The Vancouver Canucks have an opportunity to win the franchise's first Stanley Cup with a victory over the Boston Bruins in Game 6 of the 2011 Stanley Cup Finals Monday. Meanwhile, in D.C., the Washington Capitals and their fans have no choice but to sit and wait until October before getting another chance to win their first championship. With that in mind, it was quite serendipitous that head coach Bruce Boudreau preached patience at a coaches clinic in Windsor, Ontario, Friday.
Boudreau spoke on defensive system overhaul, which he implemented this season to transform the Caps from a run-and-gun offensive machine to a sound, defensive unit. Yet, that ultimately did not work to Washington's advantage as the Tampa Bay Lightning swept them out of the Eastern Conference Semifinals just over a month ago. Jim Ralph, emcee at Roger Neilson's Coaches Clinic at the University of Windsor, summed up the Caps' season with one playful jab:
"Tomorrow, he'll be speaking on a different subject: when to go back to the original plan. I'm guessing it would be after Game 2."
Ralph was obviously joking, but it's funny because it's true.
Boudreau discussed how the reasons for losing are easier to find than normally thought:
"When teams lose, you're looking for major reasons why you lost, but that's not always the case. Sometimes, the reasons are way more simple than they want to believe. Sometimes, it's a bad break. Sometimes, the other team just plays better."
Boudreau is right. The Lightning simply played better than the Caps for four straight games and came just one win shy of a Stanley Cup Finals berth because of it. Another year ended in heartbreak for the Caps, but when will said heartbreak become too much to repair? Boudreau does not believe that that moment will come anytime soon:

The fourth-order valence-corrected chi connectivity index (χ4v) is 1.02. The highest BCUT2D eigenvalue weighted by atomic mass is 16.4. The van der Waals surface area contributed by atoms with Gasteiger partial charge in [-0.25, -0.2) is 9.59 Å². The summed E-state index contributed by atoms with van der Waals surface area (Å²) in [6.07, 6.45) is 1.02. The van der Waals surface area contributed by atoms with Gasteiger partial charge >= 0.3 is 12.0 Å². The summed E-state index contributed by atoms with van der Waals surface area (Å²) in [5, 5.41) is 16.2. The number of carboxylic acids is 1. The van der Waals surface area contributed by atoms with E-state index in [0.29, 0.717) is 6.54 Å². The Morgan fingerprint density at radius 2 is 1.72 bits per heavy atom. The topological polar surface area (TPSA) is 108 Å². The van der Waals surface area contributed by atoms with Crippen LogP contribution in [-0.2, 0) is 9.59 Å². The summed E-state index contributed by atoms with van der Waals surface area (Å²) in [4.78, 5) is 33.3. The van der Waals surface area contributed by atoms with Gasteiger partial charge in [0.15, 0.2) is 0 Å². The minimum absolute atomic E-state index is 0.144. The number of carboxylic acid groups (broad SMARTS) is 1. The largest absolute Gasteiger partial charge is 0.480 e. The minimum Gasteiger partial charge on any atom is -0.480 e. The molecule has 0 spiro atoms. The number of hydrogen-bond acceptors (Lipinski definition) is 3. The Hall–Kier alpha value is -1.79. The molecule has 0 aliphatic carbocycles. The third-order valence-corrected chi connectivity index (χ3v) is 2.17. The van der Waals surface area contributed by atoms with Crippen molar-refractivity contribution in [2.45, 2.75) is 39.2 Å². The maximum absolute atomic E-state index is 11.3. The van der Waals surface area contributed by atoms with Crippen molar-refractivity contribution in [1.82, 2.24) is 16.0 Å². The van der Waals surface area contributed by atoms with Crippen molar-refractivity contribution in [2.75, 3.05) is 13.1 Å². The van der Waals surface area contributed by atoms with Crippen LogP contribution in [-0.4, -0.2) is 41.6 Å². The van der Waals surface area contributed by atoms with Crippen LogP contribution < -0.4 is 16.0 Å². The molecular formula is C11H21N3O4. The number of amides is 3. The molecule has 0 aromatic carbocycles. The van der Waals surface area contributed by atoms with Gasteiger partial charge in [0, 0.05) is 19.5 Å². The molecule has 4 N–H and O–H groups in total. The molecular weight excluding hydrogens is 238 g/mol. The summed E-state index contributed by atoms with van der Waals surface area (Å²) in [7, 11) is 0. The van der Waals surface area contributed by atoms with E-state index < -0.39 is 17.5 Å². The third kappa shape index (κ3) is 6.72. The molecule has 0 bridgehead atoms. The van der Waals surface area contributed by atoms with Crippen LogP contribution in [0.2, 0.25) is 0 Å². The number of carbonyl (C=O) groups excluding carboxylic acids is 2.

"Nobody in our core's over 26. They're all competitors. They all want to win. We all want to win the Cup. They'll be ready to go come training camp. They all believe eventually that they're going to win."
The "core" that Boudreau is referring to includes the "Young Guns": Alex Ovechkin, Nicklas Backstrom, Alexander Semin and Mike Green. But calling them "young" at this point would be a stretch. Ovechkin and Backstrom had seasons to forget with career-low numbers, Green battled injuries for the second half of the season and Semin, once again, disappeared when the team needed him most.
"Eventually"? Care to elaborate, Bruce?
"Maybe we're just not ready yet, and our year will be next year. It takes time to win."
An old adage says that "patience is a virtue." But that patience is starting to wear thin in Washington.